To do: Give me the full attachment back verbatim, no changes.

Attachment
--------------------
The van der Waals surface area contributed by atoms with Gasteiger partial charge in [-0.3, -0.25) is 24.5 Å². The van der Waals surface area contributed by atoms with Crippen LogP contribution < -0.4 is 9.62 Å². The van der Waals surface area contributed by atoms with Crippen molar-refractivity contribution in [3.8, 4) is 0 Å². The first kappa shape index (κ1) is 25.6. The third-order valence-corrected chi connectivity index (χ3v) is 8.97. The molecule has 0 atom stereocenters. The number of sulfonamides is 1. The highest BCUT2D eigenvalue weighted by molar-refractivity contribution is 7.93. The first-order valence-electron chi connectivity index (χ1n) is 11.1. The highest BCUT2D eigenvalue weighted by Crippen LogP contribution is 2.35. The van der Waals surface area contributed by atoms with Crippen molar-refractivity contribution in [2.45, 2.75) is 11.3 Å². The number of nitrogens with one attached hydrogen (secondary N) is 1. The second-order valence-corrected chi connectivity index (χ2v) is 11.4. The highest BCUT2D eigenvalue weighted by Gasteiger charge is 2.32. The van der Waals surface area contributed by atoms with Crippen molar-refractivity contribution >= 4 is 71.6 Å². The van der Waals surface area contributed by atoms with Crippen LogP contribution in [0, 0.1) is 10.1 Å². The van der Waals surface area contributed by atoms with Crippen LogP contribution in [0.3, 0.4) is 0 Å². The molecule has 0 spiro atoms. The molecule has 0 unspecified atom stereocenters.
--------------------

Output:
The van der Waals surface area contributed by atoms with Gasteiger partial charge in [-0.3, -0.25) is 24.5 Å². The van der Waals surface area contributed by atoms with Crippen LogP contribution < -0.4 is 9.62 Å². The van der Waals surface area contributed by atoms with Crippen molar-refractivity contribution in [3.8, 4) is 0 Å². The first kappa shape index (κ1) is 25.6. The third-order valence-corrected chi connectivity index (χ3v) is 8.97. The molecule has 0 atom stereocenters. The number of sulfonamides is 1. The highest BCUT2D eigenvalue weighted by molar-refractivity contribution is 7.93. The first-order valence-electron chi connectivity index (χ1n) is 11.1. The highest BCUT2D eigenvalue weighted by Crippen LogP contribution is 2.35. The van der Waals surface area contributed by atoms with Crippen molar-refractivity contribution in [2.45, 2.75) is 11.3 Å². The number of nitrogens with one attached hydrogen (secondary N) is 1. The second-order valence-corrected chi connectivity index (χ2v) is 11.4. The highest BCUT2D eigenvalue weighted by Gasteiger charge is 2.32. The van der Waals surface area contributed by atoms with Crippen molar-refractivity contribution >= 4 is 71.6 Å². The van der Waals surface area contributed by atoms with Crippen LogP contribution in [0, 0.1) is 10.1 Å². The van der Waals surface area contributed by atoms with Crippen LogP contribution in [0.3, 0.4) is 0 Å². The molecule has 0 spiro atoms. The molecule has 0 unspecified atom stereocenters.